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Publication - Dr Liam Mahedy

    Alcohol Use in Adolescence and Later Working Memory

    Findings From a Large Population-Based Birth Cohort


    Mahedy, L, Field, M, Gage, S, Hammerton, G, Heron, J, Hickman, M & Munafò, MR, 2018, ‘Alcohol Use in Adolescence and Later Working Memory: Findings From a Large Population-Based Birth Cohort’. Alcohol and Alcoholism, vol 53., pp. 251-258


    Aims: The study aimed to examine the association between adolescent alcohol use and working memory (WM) using a large population sample.

    Methods: Data from the Avon Longitudinal Study of Parents and Children were used to investigate the association between alcohol use at age 15 years and WM 3 years later, assessed using the N-back task (N ~ 3300). A three-category ordinal variable captured mutually exclusive alcohol groupings ranging in order of severity (i.e. low alcohol users, frequent drinkers and frequent/binge drinkers). Differential dropout was accounted for using multiple imputation and inverse probability weighting. Adjustment was made for potential confounders.

    Results: There was evidence of an association between frequent/binge drinking (compared to the low alcohol group) and poorer performance on the 3-back task after adjusting for sociodemographic confounding variables, WM at age 11 years, and experience of a head injury/unconsciousness before age 11 years (β = -0.23, 95% CI = -0.37 to -0.09, P = 0.001). However, this association was attenuated (β = -0.12, 95% CI = -0.27 to 0.03, P = 0.11) when further adjusted for baseline measures of weekly cigarette tobacco and cannabis use. Weaker associations were found for the less demanding 2-back task. We found no evidence to suggest frequent drinking was associated with performance on either task.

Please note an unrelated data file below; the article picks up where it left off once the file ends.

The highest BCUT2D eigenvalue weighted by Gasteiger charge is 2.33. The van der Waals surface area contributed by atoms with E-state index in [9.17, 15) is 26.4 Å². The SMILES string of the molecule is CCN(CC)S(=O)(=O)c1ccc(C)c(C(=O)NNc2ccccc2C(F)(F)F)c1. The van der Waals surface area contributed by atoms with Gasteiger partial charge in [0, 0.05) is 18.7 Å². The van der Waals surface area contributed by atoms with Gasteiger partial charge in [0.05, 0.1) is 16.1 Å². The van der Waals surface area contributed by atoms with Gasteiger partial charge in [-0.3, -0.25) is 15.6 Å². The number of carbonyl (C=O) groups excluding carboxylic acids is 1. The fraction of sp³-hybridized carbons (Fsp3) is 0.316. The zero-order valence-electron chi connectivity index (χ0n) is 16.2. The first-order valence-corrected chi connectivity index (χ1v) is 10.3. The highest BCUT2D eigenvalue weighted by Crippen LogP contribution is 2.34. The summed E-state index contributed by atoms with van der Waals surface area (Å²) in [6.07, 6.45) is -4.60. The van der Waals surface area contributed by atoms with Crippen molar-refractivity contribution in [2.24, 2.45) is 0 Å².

Conclusions: We found weak evidence of an association between sustained heavy alcohol use in mid-adolescence and impaired WM 3 years later. Although we cannot fully rule out the possibility of reverse causation, several potential confounding variables were included to address the directionality of the relationship between WM and alcohol use problems.

    Full details in the University publications repository